The 3 Gifts of Content Marketing
Content brings dialogue, emotion, and relevance to the brand-customer relationship.
Content may come in many forms, but the only content that counts is the content that customers and prospects care about. Whatever the format that content takes, telling stories that achieve company objectives while delivering value to those who consume it is where marketers often struggle, notes Mark Josephson, CEO of link shortening and tracking service Bitly.
“You can't assume that what matters to you matters to your customers,” Josephson says. “The best marketers understand that they have to provide value to their customers and [that] it's a relationship that's a give and take.... If you're not providing that value you become irrelevant.”
To Melissa Rosenthal, director of creative services for online publisher BuzzFeed, content is anything that contributes to brands' overall narrative. It should do so across multiple touchpoints and throughout the customer lifetime, she says, to build awareness and brand affinity.
Rosenthal describes BuzzFeed's content as a “gift” that provides its readers with value, such as humor, inspiration, and utility. If customers deem the value of the content great enough, they'll share it with their circles. In other words, when marketers give the gift of value, customers reciprocate with their own gifts: purchases, referrals, and loyalty.
Here's how three companies leverage content marketing to deliver value and give the gift that keeps on giving.
The Gift of Dialogue
Engaging “brand” content doesn't always have to come from a brand itself. In fact, customer stories often are the most appealing. Mattel brand Barbie recognized this, so it featured parents' and children's perceptions of the famous doll through “The Barbie Project.”
The Barbie Project originated in December 2012 when Lori Pantel, VP of global marketing for Barbie, came across a Huffington Post article entitled “Barbie Angst.” In the article, writer Tracey Stewart discusses her fear that Barbie would influence her daughter's body image or self-esteem. Stewart's husband encourages her to trust her daughter and let her play with the doll and, in doing so, Stewart uses Barbie to talk to her daughter about topics like what it means to be pretty and how to be kind to others.
Pantel wondered if other parents shared Stewart's brand perceptions—and she had good reason to. The doll has a history of media and societal scrutiny for her body proportions and influence on girls. To help put an end to the criticism, Pantel wanted to convey Barbie through the eyes and imagination of children.
“What we're trying to address is [that] there's a lot [about Barbie] that doesn't get talked about,” she says. “We believe, and always have, that Barbie inspires girls' imaginations.”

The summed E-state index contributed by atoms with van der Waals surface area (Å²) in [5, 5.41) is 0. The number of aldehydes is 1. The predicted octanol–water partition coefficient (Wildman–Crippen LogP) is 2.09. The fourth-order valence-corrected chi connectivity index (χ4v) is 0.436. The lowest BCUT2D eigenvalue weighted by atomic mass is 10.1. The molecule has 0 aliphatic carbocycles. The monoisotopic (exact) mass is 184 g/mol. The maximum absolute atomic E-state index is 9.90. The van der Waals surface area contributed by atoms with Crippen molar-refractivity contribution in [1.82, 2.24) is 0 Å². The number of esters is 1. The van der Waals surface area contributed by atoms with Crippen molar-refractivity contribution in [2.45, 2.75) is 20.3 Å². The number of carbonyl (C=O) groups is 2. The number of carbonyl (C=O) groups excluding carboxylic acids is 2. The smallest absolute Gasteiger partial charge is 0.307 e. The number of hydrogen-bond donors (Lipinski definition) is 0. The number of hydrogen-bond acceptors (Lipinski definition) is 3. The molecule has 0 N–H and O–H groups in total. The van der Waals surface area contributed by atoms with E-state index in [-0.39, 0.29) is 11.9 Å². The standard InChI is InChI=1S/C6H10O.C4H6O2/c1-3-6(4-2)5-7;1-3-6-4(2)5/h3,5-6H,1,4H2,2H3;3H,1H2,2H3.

As a result, the Mattel brand spent about a year and a half developing The Barbie Project to start a conversation around how parents and kids view Barbie differently and remind them that, with Barbie, anything is possible.
Sparking conversation is hardly child's play
Starting a dialogue with parents meant that marketers for Barbie would have to reach them in the channels in which they play. So the company contacted eight mommy bloggers at the beginning of this year—most of whom were “pro-Barbie” or neutral, Pantel says—to talk about their children's and their own Barbie experiences. The company published the women's posts on Barbie's Tumblr page where people could repost, like, or comment on them.
Additionally, Barbie's marketers produced a series of mini documentaries—uploaded to Tumblr and YouTube starting April 8—that show how adults perceive Barbie and how children view her during play. For instance, in one video, moms Susan and Brandy said that they forbid their daughter Sophia from playing with Barbie because they considered the doll “ditzy” and lacking substance. After watching Sophia play with Barbie the moms—although not completely converted—reexamined their opinion. Featuring parents who oppose and support Barbie helped spark conversations from both sides and encourage participation, Pantel says.
To avoid seeming too commercial, the brand is only promoting the campaign through social using #BarbieProject. And although Pantel insists that The Barbie Project is “not an ad campaign,” it's worth noting that Barbie's North American gross sales dropped 12% in 2013 compared to the previous year, according to Mattel's 2013 Annual Report.